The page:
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On June 22, 2013, more than 50 ships gathered in the North Sea to perform a musical score, to honor the last time a foghorn would sing its song off the British coast. The piece was called Requiem for a foghorn. The elegy was played by three orchestras, sailing ships and the Souter Lighthouse’s speaker. Conducted and controlled from a distance, the ships made their horns bellow to a score that lasted 40 minutes and ended in the epic roar of the last whistle of England’s last foghorn.

looking-out-to-sea_2-1

The melancholic sound emitted by this siren is the result of the environment it travels through –– in this manner, the real “composer” is fog itself. For the last 150 years, these sirens (notice the fortunate homonym with the mythological creatures) have warned sailors of the dangers of the sea during foggy nights, but they have gradually been replaced GPS radars that are now found on every ship. Just as the first lighthouse to ever have been built burns in the history of Alexandria, so it is that the song of the last siren echoes in the history of England.

 Lise Autogena, one of the artists behind Requiem, wrote:

Very soon the last of the lighthouse foghorns around the UK will have been decommissioned and their familiar call will become just a memory. But a distant foghorn has always had something of the quality of memory; its softly melancholic sound has always seemed to have come to us from somewhere lost. The Foghorn Requiem will be a final farewell to a sound, and to the people and way of life it represents.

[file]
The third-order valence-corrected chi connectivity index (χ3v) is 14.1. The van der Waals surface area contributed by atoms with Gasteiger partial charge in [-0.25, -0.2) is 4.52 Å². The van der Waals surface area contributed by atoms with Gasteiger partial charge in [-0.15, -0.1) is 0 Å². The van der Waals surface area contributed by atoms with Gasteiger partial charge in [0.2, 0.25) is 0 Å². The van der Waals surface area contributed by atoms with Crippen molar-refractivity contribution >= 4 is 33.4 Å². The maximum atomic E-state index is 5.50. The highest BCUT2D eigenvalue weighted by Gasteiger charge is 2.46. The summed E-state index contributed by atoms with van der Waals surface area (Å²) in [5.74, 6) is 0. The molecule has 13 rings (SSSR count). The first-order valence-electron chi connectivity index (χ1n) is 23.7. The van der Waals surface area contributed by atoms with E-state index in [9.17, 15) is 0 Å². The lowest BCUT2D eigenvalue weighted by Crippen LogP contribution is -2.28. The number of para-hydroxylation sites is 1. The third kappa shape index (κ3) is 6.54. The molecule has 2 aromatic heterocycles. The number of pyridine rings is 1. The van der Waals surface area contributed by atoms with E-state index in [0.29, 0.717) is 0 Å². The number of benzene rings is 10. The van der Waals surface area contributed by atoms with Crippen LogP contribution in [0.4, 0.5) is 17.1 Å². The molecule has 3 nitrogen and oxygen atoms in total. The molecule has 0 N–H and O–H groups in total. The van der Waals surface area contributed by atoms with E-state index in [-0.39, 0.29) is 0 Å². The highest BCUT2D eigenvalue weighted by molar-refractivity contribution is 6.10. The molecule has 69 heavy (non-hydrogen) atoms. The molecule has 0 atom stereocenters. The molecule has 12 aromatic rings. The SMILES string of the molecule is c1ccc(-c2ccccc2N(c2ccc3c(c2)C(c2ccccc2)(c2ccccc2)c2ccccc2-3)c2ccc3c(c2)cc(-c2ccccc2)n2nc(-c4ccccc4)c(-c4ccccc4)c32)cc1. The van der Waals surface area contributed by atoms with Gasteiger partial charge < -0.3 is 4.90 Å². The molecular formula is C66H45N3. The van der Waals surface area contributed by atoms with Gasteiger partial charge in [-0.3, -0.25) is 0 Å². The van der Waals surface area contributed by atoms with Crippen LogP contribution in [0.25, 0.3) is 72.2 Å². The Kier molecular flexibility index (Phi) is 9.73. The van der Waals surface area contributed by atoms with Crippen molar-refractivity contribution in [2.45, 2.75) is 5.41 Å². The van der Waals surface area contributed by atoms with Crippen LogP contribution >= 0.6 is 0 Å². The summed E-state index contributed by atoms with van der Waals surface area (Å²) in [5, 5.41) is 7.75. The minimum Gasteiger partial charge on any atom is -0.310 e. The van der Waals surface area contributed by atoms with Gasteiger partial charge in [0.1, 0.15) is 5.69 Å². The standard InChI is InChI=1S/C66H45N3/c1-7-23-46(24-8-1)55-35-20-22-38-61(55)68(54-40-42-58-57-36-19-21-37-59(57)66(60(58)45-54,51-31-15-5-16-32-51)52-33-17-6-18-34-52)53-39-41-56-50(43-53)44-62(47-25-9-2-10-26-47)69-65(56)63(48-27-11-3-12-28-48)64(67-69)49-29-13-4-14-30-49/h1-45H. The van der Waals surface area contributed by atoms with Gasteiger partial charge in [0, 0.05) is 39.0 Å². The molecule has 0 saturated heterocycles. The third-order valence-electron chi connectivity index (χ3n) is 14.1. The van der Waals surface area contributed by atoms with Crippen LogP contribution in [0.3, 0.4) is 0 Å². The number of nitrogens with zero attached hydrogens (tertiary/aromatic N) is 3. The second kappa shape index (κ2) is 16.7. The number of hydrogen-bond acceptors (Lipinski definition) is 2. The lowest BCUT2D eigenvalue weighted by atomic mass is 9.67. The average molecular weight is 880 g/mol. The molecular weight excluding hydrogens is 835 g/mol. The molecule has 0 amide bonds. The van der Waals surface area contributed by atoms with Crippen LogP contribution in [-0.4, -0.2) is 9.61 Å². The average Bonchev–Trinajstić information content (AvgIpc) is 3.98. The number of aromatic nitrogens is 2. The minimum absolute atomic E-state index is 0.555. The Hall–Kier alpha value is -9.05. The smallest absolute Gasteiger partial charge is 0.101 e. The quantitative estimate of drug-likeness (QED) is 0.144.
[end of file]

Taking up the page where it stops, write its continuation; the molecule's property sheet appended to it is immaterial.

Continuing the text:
These sirens, also called “Foghorns” were the nocturnal companions of lighthouses: if the latter, as Carlos Monsivais said, “are the eyes of the night”, then foghorns are the voices of the fog, whose absence could lead ships to sail blindly towards invisible reefs and coasts. But their voice is more than a symbolic warning, a clamor that touches directly the most profound and desolate corners of those who hear its cry.

large-1Spectrogram of the dying note of the foghorn ©Autogena & Portway 2013
.

We need a voice to call across the water, to warn ships; I’ll make one. I’ll make a voice that is like an empty bed beside you all night long, and like an empty house when you open the door, and like the trees in autumn with no leaves. A sound like the birds flying south, crying, and a sound like November wind and the sea on the hard, cold shore. I’ll make a sound that’s so alone that no one can miss it, that whoever hears it will weep in their souls, and to all who hear it in the distant towns. I’ll make me a sound and an apparatus and they’ll call it a Fog Horn and whoever hears it will know the sadness of eternity and the briefness of life. (Ray Bradbury, The Fog Horn)

The Foghorn Requiem was one of those experiences whose ephemeral beauty can still be felt even from afar, from imagination and retrospective. While looking out to sea, the brass ensemble performed something that the mourning party will never forget: the sound of the Souter Foghorn playing the last note and holding it until its reserve was out. “While the reserve was emptied and the air pressure dwindled, the note slid downwards, hesitated, broke and slid into silence” Sarah Angliss described. “Sounds like an animal, don’t it? A big lonely animal crying in the night”.

.

.

Main photo: Sam Underwood